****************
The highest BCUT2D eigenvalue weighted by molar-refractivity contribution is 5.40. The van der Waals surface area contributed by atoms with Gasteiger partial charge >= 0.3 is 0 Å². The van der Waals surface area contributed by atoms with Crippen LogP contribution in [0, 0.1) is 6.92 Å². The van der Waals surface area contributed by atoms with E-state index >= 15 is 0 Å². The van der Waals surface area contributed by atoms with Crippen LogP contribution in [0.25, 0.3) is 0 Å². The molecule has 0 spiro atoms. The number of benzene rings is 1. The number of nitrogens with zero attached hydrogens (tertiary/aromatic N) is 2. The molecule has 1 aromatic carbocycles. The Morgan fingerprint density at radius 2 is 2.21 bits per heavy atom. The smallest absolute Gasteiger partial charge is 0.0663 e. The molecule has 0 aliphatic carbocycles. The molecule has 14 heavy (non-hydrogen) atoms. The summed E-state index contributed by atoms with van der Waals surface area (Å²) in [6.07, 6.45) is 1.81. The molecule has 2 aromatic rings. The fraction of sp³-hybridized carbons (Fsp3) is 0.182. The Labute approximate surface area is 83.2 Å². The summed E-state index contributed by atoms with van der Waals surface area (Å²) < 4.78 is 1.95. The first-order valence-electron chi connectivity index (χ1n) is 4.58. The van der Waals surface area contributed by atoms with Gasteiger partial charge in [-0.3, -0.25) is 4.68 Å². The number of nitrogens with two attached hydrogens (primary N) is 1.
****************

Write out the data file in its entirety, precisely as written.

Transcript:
The highest BCUT2D eigenvalue weighted by molar-refractivity contribution is 5.40. The van der Waals surface area contributed by atoms with Gasteiger partial charge >= 0.3 is 0 Å². The van der Waals surface area contributed by atoms with Crippen LogP contribution in [0, 0.1) is 6.92 Å². The van der Waals surface area contributed by atoms with E-state index >= 15 is 0 Å². The van der Waals surface area contributed by atoms with Crippen LogP contribution in [0.25, 0.3) is 0 Å². The molecule has 0 spiro atoms. The number of benzene rings is 1. The number of nitrogens with zero attached hydrogens (tertiary/aromatic N) is 2. The molecule has 1 aromatic carbocycles. The Morgan fingerprint density at radius 2 is 2.21 bits per heavy atom. The smallest absolute Gasteiger partial charge is 0.0663 e. The molecule has 0 aliphatic carbocycles. The molecule has 14 heavy (non-hydrogen) atoms. The summed E-state index contributed by atoms with van der Waals surface area (Å²) in [6.07, 6.45) is 1.81. The molecule has 2 aromatic rings. The fraction of sp³-hybridized carbons (Fsp3) is 0.182. The Labute approximate surface area is 83.2 Å². The summed E-state index contributed by atoms with van der Waals surface area (Å²) < 4.78 is 1.95. The first-order valence-electron chi connectivity index (χ1n) is 4.58. The van der Waals surface area contributed by atoms with Gasteiger partial charge in [-0.3, -0.25) is 4.68 Å². The number of nitrogens with two attached hydrogens (primary N) is 1.